So he let out his dogs, brushed his teeth, and drove 30 minutes to the hospital in Manassas, all the while envisioning how he'd perform the surgery. He walked in, saw the patient and, a few feet away, the penis in the bowl of ice. It had arrived just in time, as Sehn was pushing Bobbitt on a gurney into the operating room.

The situation didn't bother Berman in the slightest. Berman and Sehn are different types.

"I shut off my emotions when I operate," Berman says. "Having done so much surgery, very little fazes me."

But he adds: "In fairness, had it been mine in there, it would have fazed me."

Nerves of the Patient

The first few hours in the operating room were spent just identifying things -- figuring out what they were looking at, where the nerves and arteries and veins were on the body and on the severed organ -- an easy task if you are looking at a diagram in a textbook, much tougher if you are staring at a bloody mess.

"It's pretty fussy work," Berman says. It also follows the rule that close is only good enough in horseshoes and hand grenades: "This surgery is either all or not."

Neither doctor had done such an operation before. They had a general notion of what they had to do, but actually doing it was a challenge, they had to make no mistakes, think two steps ahead. The key thing was figuring out what had to be reattached and in what order. Sehn kept thinking to himself: I'm doing what I have to do. What do I have to do next?

"I had never done anything like this before," Sehn says. "I knew the anatomy real well. That was my end of it. Berman has done some fingers."

Berman had the clever idea of putting a tiny stitch in the end of the nerves and vessels they wanted to connect -- an identifying mark.

The nerves have the thickness of a hair. The blood vessels are larger, two to three millimeters. Microsurgery, as the name implies, requires a microscope.

They had to worry about the deep dorsal vein. Blood flows into the penis through multiple channels, but it exits only through that one tiny tube. Unless the blood could get out of the penis after an erection there would be venous congestion: The organ would turn blue, circulation would stop and oxygen would no longer flow to the tissues. They talked about the possibility of calling an 800 number to get sterile leeches to help extract blood should the deep dorsal vein become blocked.

"We are plumbers, but there is something artistic about surgery when things are really clicking along," Sehn says.

They clicked along. At one point Berman said to Sehn, "Jim, does this guy have insurance?"

"I've been afraid to even look," Sehn said.

Three different shifts of nurses assisted them. The overnight shift left at 7:30 a.m., and the day shift at 3:30 p.m.; with the evening shift nurses they wrapped up the surgery around 4 p.m. They never paused to eat.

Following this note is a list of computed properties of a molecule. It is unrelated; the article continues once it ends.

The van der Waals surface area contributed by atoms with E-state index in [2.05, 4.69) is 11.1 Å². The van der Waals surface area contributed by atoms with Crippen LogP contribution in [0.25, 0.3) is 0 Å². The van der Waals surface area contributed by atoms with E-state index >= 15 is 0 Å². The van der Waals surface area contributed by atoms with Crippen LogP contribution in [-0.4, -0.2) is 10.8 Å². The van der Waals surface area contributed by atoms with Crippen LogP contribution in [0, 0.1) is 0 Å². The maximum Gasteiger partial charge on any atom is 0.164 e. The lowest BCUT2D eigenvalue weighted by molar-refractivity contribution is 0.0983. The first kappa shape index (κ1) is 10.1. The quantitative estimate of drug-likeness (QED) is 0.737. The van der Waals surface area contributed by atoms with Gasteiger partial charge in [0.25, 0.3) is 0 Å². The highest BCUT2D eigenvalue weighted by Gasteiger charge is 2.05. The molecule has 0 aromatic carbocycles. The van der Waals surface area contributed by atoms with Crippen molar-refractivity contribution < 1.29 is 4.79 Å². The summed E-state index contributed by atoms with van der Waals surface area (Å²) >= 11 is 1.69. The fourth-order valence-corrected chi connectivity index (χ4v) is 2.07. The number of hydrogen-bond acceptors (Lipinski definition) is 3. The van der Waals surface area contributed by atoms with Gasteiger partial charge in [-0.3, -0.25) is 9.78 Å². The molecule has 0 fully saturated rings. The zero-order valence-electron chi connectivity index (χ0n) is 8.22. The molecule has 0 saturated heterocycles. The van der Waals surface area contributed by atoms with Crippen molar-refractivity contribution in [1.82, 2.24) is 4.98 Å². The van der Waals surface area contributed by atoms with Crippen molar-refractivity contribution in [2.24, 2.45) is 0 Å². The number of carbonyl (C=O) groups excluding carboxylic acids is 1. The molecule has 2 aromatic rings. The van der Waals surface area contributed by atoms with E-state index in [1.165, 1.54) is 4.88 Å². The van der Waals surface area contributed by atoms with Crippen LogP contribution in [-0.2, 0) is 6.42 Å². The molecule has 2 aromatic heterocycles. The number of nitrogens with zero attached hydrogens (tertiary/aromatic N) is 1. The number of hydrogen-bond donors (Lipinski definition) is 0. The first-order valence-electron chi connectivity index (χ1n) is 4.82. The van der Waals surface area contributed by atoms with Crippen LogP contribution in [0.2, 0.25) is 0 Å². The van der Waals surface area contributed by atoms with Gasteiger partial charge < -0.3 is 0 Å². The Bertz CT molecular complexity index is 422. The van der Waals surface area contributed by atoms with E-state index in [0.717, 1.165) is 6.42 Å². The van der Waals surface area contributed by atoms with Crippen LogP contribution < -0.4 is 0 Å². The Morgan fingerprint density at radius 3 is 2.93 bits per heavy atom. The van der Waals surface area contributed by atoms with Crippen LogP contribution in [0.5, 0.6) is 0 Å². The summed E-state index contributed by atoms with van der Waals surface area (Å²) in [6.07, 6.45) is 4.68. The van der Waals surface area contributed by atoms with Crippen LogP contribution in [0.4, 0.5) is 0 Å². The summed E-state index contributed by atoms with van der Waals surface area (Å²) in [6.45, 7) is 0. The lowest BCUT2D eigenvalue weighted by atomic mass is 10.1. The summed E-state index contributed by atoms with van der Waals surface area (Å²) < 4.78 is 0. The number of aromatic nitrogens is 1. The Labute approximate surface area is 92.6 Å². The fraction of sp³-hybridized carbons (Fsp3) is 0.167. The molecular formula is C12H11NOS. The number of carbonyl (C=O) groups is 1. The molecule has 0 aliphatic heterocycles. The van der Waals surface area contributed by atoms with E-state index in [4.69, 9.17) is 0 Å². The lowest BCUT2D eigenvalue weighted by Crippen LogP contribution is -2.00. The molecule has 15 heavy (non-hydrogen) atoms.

At the end they released the tourniquet and watched the head of the penis immediately pink up. Using a Doppler probe they listened to the blood flow and could discern that everything was movely nicely, including the flow through the deep dorsal vein.

"Great news," Sehn recalls telling Bobbitt when he woke up. "The police were able to find your penis and we were able to sew it back on."

Both doctors say Bobbitt has been an ideal patient. He agreed to lie on his back for a week with his organ propped vertically in a foam collar to prevent blood congestion.

"John's the most calm guy I've ever met in my life," says Berman.

No Insurance

A week later John Wayne Bobbitt walked out of the hospital, but the doctors have continued to see him regularly. They say he doesn't seem bitter or angry. He doesn't curse his wife, they say. Sehn says Bobbitt appears still to have mixed feelings about her.

"He still had lingering affection for her," he says. One day soon after the operation, the doctor says, "He showed me her picture in his wallet. Talked about the good times they had had together."

For Jim Sehn and David Berman the case brought instant renown. The morning after the surgery Sehn got a call at home from a Las Vegas drive-time radio personality. He suddenly found himself fielding calls from radio listeners. He tried to answer questions as any medical professional would, in clinical terms, but the people on the other end were laughing hysterically. His masterly surgery was a big hoot!

Berman got a call from "Geraldo." What the heck, he figured. He went on the show, fatigued, as it turned out, because he had gotten no sleep whatsoever the night before, spent carefully reconnecting the veins and nerves in the wrist of a 19-year-old girl who had tried to kill herself.

Amid the ruckus, old friends called. People at dinner parties suddenly wanted to talk to the urologist and the plastic surgeon, and not just about prostates and boob jobs. For Jim Sehn, the most heartening thing was getting a call from his dad. The elder Sehn had come off the golf course and gone to his favorite bar, and the bartender said, I heard about what your son did. Dad was so proud.

It is only fitting that the most celebrated surgery of 1993 was not covered by health insurance; Bobbitt had none. He's also filed for bankruptcy. The doctors never got a dime. And they say they haven't even had any increase in business in their private practices. It's too weird an operation.

Says Berman: "You don't say, 'Gee, I'm going to put this guy's name on my fridge in case my penis gets cut off.' "